In 1927, the Menorah Forum was organized for the sustained secession of Jewish questions during the year. Although the initial response for the Forum was good, the idea was never fully developed.

With the collapse of most of the Menorah societies by the late 1920's, the intercollegiate phase of the Menorah movement ended. In 1929, another reorganization was effected which resulted in the incorporation of the IMA, the MEC, The Menorah Journal, the Menorah Summer School, and, when endowed the Menorah Foundation, into the Menorah Association, Inc. The Board of Governors continued as the governing body, but as before, it was Henry Hurwitz who, basically, managed its affairs. In 1931, The Menorah Journal, Inc. was formed as a subsidiary to the Menorah Association, Inc.

The Menorah Association, Inc. (MA), as stated explicitly in its certificate of incorporation (1929, October 23; New York, New York) was to continue the basic objectives of the IMA: "to advance Jewish culture and ideals...to promote the knowledge and appreciation of the endeavor and achievement of the Jewish people in all fields of human activity."5 The MA's projects were as unique and diversified as the IMA's but the enthusiasm which greeted them as not as great. Throughout its existence, the MA was plagued by a lack of interest on the part of the general Jewish community, and Henry Hurwitz was forced to double his efforts both in promoting the Menorah ideal and in securing funds for its continuance.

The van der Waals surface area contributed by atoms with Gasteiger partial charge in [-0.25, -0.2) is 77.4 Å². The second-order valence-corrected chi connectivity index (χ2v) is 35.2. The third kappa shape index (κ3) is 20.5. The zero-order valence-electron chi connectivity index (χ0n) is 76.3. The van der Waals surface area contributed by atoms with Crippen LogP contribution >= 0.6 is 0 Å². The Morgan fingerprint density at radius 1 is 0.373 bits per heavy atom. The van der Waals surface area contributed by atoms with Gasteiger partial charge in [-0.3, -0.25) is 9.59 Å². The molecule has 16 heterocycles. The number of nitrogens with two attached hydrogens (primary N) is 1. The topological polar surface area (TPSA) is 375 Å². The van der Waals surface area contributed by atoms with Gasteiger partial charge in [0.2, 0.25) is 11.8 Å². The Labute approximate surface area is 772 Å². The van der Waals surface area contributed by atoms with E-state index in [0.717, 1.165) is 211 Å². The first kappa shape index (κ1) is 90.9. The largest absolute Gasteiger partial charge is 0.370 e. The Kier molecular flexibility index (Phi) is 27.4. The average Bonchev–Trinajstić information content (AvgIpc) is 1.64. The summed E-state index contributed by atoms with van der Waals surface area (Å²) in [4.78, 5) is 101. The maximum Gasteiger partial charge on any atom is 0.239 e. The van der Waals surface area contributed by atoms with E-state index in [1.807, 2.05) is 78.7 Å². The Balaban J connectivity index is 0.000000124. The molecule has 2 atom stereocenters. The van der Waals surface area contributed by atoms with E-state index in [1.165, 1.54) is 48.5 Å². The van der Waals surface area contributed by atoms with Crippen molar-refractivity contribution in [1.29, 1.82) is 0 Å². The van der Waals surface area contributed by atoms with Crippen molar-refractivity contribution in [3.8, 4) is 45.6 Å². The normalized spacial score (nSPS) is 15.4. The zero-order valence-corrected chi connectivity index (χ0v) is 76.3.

Many new programs were begun, but none reached the level of impact intended and many never got off the ground. In 1933, the Menorah Writers and Artists Committee was formed. In 1945, the Menorah Faculty Council with I. L. Kandel as chairman, was founded to continue the work of the MEC as well as sponsor and help direct the proposed Menorah School or College of Jewish History, Culture and Social Research, the Menorah Summer School, and the Menorah School for Adult Education. A Menorah College -- a scholarly group to discuss and teach Jewish culture and history -- was suggested sometime around 1946. The idea of a Menorah Research Institute was discussed in 1949. And, in 1951, there were attempts to start a British Menorah Association.

Two of the more successful MA activities were its refugee work in the early 1940's for which it received over $3500 in grants to aid scholars, writers, and artists; and its creation in 1958 of the Menorah Collegium which sought to "present authoritative and dispassionate evaluation of various aspects of Jewish heritage."6 With the United States entrance into World War II, the MA's refugee work has halted and the Monorah Collegium, which had proposed a five-year program, did not last through 1961.

In November, 1961, Henry Hurwitz, the major promoter of the Menorah movement, died and the Menorah Association, Inc., along with the Menorah Journal, Inc., was formally dissolved by the Board of Trustees in 1963.

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Henry Hurwitz, Plate 16's Timeline